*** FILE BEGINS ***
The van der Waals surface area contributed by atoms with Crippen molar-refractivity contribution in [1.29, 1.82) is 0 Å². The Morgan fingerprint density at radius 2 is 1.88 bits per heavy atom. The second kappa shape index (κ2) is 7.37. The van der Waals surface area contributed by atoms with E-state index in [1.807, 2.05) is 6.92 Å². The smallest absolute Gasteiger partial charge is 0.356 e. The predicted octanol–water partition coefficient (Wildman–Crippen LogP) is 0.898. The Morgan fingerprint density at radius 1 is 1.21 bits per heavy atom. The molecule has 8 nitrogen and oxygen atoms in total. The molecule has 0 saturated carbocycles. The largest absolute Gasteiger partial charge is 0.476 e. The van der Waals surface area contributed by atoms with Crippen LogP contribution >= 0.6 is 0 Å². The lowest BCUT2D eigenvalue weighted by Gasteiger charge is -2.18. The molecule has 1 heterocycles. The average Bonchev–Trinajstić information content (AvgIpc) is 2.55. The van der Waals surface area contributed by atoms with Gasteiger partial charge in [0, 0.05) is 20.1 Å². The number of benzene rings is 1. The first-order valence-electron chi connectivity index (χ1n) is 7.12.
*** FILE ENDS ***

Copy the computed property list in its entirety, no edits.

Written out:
The van der Waals surface area contributed by atoms with Crippen molar-refractivity contribution in [1.29, 1.82) is 0 Å². The Morgan fingerprint density at radius 2 is 1.88 bits per heavy atom. The second kappa shape index (κ2) is 7.37. The van der Waals surface area contributed by atoms with E-state index in [1.807, 2.05) is 6.92 Å². The smallest absolute Gasteiger partial charge is 0.356 e. The predicted octanol–water partition coefficient (Wildman–Crippen LogP) is 0.898. The Morgan fingerprint density at radius 1 is 1.21 bits per heavy atom. The molecule has 8 nitrogen and oxygen atoms in total. The molecule has 0 saturated carbocycles. The largest absolute Gasteiger partial charge is 0.476 e. The van der Waals surface area contributed by atoms with Crippen LogP contribution >= 0.6 is 0 Å². The lowest BCUT2D eigenvalue weighted by Gasteiger charge is -2.18. The molecule has 1 heterocycles. The average Bonchev–Trinajstić information content (AvgIpc) is 2.55. The van der Waals surface area contributed by atoms with Gasteiger partial charge in [0, 0.05) is 20.1 Å². The number of benzene rings is 1. The first-order valence-electron chi connectivity index (χ1n) is 7.12.